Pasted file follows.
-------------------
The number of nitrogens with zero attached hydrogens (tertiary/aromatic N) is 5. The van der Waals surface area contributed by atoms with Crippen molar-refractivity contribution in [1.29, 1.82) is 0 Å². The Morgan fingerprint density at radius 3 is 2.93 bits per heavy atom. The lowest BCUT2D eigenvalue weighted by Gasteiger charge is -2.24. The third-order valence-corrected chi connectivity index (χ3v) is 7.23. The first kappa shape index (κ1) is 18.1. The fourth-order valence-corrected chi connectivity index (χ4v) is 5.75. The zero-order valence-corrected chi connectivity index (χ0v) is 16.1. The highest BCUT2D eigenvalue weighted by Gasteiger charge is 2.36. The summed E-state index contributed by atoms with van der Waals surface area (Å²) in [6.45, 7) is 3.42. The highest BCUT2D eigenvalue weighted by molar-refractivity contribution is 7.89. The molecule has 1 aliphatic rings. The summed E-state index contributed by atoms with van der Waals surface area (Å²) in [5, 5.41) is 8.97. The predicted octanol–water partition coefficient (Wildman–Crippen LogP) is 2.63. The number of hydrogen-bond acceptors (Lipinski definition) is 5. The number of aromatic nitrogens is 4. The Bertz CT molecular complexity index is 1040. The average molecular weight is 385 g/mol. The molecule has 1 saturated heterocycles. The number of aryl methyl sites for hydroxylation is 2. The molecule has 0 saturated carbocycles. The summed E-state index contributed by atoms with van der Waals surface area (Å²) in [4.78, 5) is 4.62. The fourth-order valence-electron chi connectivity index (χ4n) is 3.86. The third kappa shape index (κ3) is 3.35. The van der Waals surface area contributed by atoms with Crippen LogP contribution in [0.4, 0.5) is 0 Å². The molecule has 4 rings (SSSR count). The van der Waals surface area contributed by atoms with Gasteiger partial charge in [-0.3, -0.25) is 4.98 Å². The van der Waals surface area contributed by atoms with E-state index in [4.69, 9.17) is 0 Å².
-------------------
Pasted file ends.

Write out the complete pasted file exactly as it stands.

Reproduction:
The number of nitrogens with zero attached hydrogens (tertiary/aromatic N) is 5. The van der Waals surface area contributed by atoms with Crippen molar-refractivity contribution in [1.29, 1.82) is 0 Å². The Morgan fingerprint density at radius 3 is 2.93 bits per heavy atom. The lowest BCUT2D eigenvalue weighted by Gasteiger charge is -2.24. The third-order valence-corrected chi connectivity index (χ3v) is 7.23. The first kappa shape index (κ1) is 18.1. The fourth-order valence-corrected chi connectivity index (χ4v) is 5.75. The zero-order valence-corrected chi connectivity index (χ0v) is 16.1. The highest BCUT2D eigenvalue weighted by Gasteiger charge is 2.36. The summed E-state index contributed by atoms with van der Waals surface area (Å²) in [6.45, 7) is 3.42. The highest BCUT2D eigenvalue weighted by molar-refractivity contribution is 7.89. The molecule has 1 aliphatic rings. The summed E-state index contributed by atoms with van der Waals surface area (Å²) in [5, 5.41) is 8.97. The predicted octanol–water partition coefficient (Wildman–Crippen LogP) is 2.63. The number of hydrogen-bond acceptors (Lipinski definition) is 5. The number of aromatic nitrogens is 4. The Bertz CT molecular complexity index is 1040. The average molecular weight is 385 g/mol. The molecule has 1 saturated heterocycles. The number of aryl methyl sites for hydroxylation is 2. The molecule has 0 saturated carbocycles. The summed E-state index contributed by atoms with van der Waals surface area (Å²) in [4.78, 5) is 4.62. The fourth-order valence-electron chi connectivity index (χ4n) is 3.86. The third kappa shape index (κ3) is 3.35. The van der Waals surface area contributed by atoms with Crippen LogP contribution in [0.4, 0.5) is 0 Å². The molecule has 4 rings (SSSR count). The van der Waals surface area contributed by atoms with Gasteiger partial charge in [-0.3, -0.25) is 4.98 Å². The van der Waals surface area contributed by atoms with E-state index in [4.69, 9.17) is 0 Å².